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Is a Phased Parenting Schedule the right thing to do?




Many separated parents go into battle to get as much time as they can with their children, but is that in the best interests of the children?


The Family Law Act 1975 S60B (2b) outlines that children have a right to spend time on a regular basis with, and communicate on a regular basis with, both their parents and other people significant to their care, welfare and development (such as grandparents and other relatives).


So how do you interpret what ‘spend time on a regular basis’ means?


Well, it all depends on your family situation. What do I mean by that? Well, how much time was spent with each parent prior to separation, the type of relationship the child had with each parent, and how involved each parent was in the child’s daily life.


There are some key indicators of how involved a parent is in the daily life of their child in the list below;


□ Getting them up in the morning

□ Making the children breakfast

□ Packing their lunch and school bag

□ Taking them to childcare or school

□ Being with a pre-school age child throughout the day

□ Making meals for the child

□ Collecting them from childcare or school

□ Talking to them about their day

□ Helping them with homework

□ Sitting down eating meals together as a family at least 7 times a week

□ Comforting them when they are sad or hurt themselves

□ Listening to their problems and helping them resolve them

□ Taking them to medical appointments

□ Playing with them

□ Taking them to the park

□ Taking them to extra-curricular activities

□ Coaching the sports team, they are in

□ Watching them play sports

□ Attending parent/teacher nights

□ Attending school concerts or grand finals

□ Doing activities with them such as mini golf, fishing, sports game, etc

□ Bathing them when they are young

□ Changing nappies

□ Feeding them

□ Reading them stories

□ Putting them to bed

□ Getting up to them in the night when they are sick

□ Looking after them for a number of hours on your own whilst the other parent is out

□ Looking after them overnight when the other parent is away

□ Teaching them how to brush their teeth, tie their shoelaces, ride a bike etc


Let’s look at some examples of family’s pre-separation:


Family A - Parent A works in an office leaving home at 7am and getting home each night between 7pm – 8pm. Parent B stays at home taking care of two young children, ages 6 and 3. The majority of the activities in the list are done by Parent B and Parent A helps with their care on the weekend. The children have a strong attachment to Parent B as their caregiver.


Family B - Both parents work full-time, the children go to childcare, school and after school care. Both parents may share the activities to get the children off to childcare or school and once again after work share activities to cook dinner, help with homework, play or read to children and get them ready for bed. Conversely, one parent may do the morning activities to get the children off to childcare or school and the other parent may pick the kids up from after school care and start cooking dinner. Each parent actively does most of the activities on the list sharing the parenting. The children have strong attachment to both parents as caregivers as each parent can step into the care giver role daily.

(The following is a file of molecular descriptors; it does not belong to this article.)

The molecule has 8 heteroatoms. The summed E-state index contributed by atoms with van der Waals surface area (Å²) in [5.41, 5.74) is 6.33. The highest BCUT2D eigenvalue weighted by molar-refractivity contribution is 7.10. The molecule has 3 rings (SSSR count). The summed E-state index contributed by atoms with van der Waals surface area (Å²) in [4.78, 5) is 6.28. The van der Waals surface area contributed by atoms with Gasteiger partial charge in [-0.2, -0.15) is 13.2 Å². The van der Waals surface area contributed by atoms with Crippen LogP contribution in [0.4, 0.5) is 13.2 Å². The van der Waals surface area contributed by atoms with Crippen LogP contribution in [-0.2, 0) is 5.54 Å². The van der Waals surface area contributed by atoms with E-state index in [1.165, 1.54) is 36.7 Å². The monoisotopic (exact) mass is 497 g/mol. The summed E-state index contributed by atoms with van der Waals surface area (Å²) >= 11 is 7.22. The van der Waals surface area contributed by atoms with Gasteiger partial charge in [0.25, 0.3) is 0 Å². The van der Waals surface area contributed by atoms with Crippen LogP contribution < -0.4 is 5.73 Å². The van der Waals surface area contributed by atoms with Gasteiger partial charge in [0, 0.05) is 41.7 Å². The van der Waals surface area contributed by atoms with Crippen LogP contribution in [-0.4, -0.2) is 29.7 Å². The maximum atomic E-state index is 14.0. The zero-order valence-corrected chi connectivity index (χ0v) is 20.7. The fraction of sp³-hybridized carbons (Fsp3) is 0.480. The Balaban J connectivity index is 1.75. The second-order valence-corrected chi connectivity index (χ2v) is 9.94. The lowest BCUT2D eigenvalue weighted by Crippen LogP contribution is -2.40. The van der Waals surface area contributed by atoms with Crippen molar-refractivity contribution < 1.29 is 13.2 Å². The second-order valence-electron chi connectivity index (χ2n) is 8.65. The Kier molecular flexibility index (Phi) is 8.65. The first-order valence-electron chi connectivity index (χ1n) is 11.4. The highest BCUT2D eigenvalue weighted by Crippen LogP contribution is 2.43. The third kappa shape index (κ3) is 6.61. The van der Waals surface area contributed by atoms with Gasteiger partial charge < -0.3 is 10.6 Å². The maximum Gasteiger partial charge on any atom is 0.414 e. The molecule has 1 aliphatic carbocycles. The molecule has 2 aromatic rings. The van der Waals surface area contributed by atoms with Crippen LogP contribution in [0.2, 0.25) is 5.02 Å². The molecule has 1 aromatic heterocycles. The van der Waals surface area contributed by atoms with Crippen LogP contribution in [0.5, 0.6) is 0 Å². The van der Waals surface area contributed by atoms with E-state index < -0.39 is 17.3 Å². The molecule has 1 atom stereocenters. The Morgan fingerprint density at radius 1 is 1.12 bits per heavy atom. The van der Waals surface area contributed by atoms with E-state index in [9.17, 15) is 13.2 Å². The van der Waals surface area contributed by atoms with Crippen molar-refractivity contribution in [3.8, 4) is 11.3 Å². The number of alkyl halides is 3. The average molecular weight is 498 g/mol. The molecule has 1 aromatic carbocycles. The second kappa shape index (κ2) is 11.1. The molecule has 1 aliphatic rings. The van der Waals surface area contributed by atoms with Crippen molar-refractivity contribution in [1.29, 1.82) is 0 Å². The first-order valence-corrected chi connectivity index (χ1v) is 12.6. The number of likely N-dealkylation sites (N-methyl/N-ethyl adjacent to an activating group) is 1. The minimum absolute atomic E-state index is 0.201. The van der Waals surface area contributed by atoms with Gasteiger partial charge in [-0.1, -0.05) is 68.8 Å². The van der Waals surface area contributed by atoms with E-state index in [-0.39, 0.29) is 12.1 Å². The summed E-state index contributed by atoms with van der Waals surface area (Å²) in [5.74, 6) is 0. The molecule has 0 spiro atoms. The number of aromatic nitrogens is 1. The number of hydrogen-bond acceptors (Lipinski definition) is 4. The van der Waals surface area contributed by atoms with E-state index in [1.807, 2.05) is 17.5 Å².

Family C - Parent A works from home most days of the week as they have a flexible work schedule enabling them to get the children ready and drop off at childcare and school and collect them after school. They do most of the care giving activities until Parent B arrives home between 5:30pm - 6pm whereby they share the parenting activities with the other parent. Both parents have an active care giving role and the children have a strong attachment to both parents as caregivers.


Family D - Both parents work, Parent A full time and Parent B part-time. Parent B does the majority of the care giving role even when Parent A is home. The children go to Parent B for most of their care needs and therefore have a strong attachment to Parent B as primary caregiver. Parent B may leverage a grandparent as their backup.


There are many family scenarios. The four above a just a few examples.


So, using the four family examples above let’s hypothesise what shared parenting options post separation may help the children have a smooth transition to the new family structure.


Family A – The children have a strong attachment to Parent B as their primary caregiver, so it can be very distressing and disruptive for the children to have a 50/50 shared parenting arrangement.


Possible phased parenting schedule could be;

o First 3months - Parent A has the children every Saturday all day returning them to Parent B after dinner as well as a midweek dinner with the children. Extra day time when Parent A takes leave during school holidays or special events.

o 3-6months - Parent A has the children every Friday evening to Saturday late afternoon with a midweek dinner each week with the children. Facetime calls each evening or every second evening after dinner with Parent A on the days they don’t see them physically. Extra night in school holidays and shared special events.

o 6months > Parent A has the children every second weekend Friday evening to spend the weekend with the children until Sunday evening with a midweek dinner each week with the children. Facetime calls each evening or every second evening after dinner with Parent A on the days they don’t see them physically. Shared school holiday and shared special events extra overnights.


If Parent A’s work arrangement does not enable them to spend time in evenings during the week their opportunity for overnight shared parenting may continue to be limited to weekends.